What does George Newbern bring to the story that you wouldn’t experience if you just read the book?

George Newbern brings a certain calmness to the book that made me want to continue reading. In truth, I probably would have given up on the print version if it wasn't for his voice. I was able to listen to him for long periods of time.

Was this a book you wanted to listen to all in one sitting?

Even though I could listen to George Newbern for long periods of time, this wasn't one of those books that I could finish in one setting because of how long it is. It would be super easy to tone this book out if a person listened for too long.

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Good book, terrible performance

What didn’t you like about George Newbern’s performance?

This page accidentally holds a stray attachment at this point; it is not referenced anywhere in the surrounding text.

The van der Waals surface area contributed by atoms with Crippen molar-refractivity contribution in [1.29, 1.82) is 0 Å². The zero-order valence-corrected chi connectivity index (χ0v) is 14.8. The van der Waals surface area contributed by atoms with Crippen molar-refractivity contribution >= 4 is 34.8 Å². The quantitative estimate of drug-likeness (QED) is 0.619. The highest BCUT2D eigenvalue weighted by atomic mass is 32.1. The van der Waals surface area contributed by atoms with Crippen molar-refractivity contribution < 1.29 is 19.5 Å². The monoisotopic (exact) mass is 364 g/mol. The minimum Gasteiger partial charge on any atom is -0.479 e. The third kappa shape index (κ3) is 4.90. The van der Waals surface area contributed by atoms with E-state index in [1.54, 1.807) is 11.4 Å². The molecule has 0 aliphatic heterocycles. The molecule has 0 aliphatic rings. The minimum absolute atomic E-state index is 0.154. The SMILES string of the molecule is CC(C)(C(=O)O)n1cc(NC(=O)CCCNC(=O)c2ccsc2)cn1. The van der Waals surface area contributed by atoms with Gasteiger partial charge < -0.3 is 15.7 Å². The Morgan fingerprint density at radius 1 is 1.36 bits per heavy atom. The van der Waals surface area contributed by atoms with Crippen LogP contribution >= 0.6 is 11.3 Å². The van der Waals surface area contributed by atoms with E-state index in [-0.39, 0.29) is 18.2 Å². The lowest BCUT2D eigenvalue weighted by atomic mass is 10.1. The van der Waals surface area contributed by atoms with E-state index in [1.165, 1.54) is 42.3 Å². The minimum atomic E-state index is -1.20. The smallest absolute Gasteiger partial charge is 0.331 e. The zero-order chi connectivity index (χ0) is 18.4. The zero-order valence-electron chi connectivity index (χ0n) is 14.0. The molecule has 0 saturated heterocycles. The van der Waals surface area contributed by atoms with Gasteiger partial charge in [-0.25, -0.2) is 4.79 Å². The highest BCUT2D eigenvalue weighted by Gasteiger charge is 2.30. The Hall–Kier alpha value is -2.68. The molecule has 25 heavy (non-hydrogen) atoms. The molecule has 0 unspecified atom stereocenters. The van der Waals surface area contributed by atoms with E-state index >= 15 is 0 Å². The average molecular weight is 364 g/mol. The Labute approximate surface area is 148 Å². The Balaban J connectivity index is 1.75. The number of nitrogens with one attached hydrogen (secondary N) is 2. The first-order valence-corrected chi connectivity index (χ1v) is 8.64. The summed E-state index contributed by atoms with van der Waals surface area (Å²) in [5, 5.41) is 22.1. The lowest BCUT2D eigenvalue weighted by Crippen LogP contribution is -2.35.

If he said M-16 instead of MI-6 one more time I was going to lose it. There was a slew of mispronounced words and the variance of his reading varied greatly from chapter to chapter.

Do you think Disciples needs a follow-up book? Why or why not?

No, it was a follow up already.

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Another good history

A good history of the CIA, from the OSS era through the Bay of Pigs.

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Good Storytelling

A well written glimpse behind the veil of history, espionage and sabotage. Shadowy characters brought into the light and revealed to be loyal patriots whether you agree with their decisions and actions or not.